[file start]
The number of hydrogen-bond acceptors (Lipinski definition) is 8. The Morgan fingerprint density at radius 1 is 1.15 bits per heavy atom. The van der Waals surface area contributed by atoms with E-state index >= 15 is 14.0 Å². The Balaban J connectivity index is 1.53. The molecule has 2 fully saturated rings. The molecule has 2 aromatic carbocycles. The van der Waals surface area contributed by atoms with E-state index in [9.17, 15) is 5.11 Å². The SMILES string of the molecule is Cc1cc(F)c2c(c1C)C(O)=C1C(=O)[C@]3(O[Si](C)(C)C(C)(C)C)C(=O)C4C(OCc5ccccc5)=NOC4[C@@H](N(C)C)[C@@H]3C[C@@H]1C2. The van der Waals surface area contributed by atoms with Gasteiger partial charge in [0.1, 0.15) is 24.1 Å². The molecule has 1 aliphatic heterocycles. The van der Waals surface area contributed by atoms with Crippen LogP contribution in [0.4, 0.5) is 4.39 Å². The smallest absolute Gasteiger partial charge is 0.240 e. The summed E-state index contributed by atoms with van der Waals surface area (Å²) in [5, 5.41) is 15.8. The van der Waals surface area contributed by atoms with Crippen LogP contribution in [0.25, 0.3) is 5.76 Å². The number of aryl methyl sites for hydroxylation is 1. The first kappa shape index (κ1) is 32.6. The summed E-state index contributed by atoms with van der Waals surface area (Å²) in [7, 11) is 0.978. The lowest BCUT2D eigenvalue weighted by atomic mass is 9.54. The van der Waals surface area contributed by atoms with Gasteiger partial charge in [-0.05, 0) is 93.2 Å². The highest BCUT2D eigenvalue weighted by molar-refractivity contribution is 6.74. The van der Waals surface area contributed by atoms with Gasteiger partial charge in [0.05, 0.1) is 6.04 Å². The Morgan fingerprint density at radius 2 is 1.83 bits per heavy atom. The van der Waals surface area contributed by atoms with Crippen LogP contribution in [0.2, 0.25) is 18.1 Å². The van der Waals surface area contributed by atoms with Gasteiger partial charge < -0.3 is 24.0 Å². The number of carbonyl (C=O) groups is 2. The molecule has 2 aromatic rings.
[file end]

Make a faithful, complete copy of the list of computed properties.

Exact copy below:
The number of hydrogen-bond acceptors (Lipinski definition) is 8. The Morgan fingerprint density at radius 1 is 1.15 bits per heavy atom. The van der Waals surface area contributed by atoms with E-state index >= 15 is 14.0 Å². The Balaban J connectivity index is 1.53. The molecule has 2 fully saturated rings. The molecule has 2 aromatic carbocycles. The van der Waals surface area contributed by atoms with E-state index in [9.17, 15) is 5.11 Å². The SMILES string of the molecule is Cc1cc(F)c2c(c1C)C(O)=C1C(=O)[C@]3(O[Si](C)(C)C(C)(C)C)C(=O)C4C(OCc5ccccc5)=NOC4[C@@H](N(C)C)[C@@H]3C[C@@H]1C2. The van der Waals surface area contributed by atoms with Gasteiger partial charge in [0.1, 0.15) is 24.1 Å². The molecule has 1 aliphatic heterocycles. The van der Waals surface area contributed by atoms with Crippen LogP contribution in [0.4, 0.5) is 4.39 Å². The smallest absolute Gasteiger partial charge is 0.240 e. The summed E-state index contributed by atoms with van der Waals surface area (Å²) in [5, 5.41) is 15.8. The van der Waals surface area contributed by atoms with Crippen LogP contribution in [0.25, 0.3) is 5.76 Å². The number of aryl methyl sites for hydroxylation is 1. The first kappa shape index (κ1) is 32.6. The summed E-state index contributed by atoms with van der Waals surface area (Å²) in [7, 11) is 0.978. The lowest BCUT2D eigenvalue weighted by atomic mass is 9.54. The van der Waals surface area contributed by atoms with Gasteiger partial charge in [-0.05, 0) is 93.2 Å². The highest BCUT2D eigenvalue weighted by molar-refractivity contribution is 6.74. The van der Waals surface area contributed by atoms with Gasteiger partial charge in [0.05, 0.1) is 6.04 Å². The Morgan fingerprint density at radius 2 is 1.83 bits per heavy atom. The van der Waals surface area contributed by atoms with Crippen LogP contribution in [0.2, 0.25) is 18.1 Å². The van der Waals surface area contributed by atoms with Gasteiger partial charge < -0.3 is 24.0 Å². The number of carbonyl (C=O) groups is 2. The molecule has 2 aromatic rings.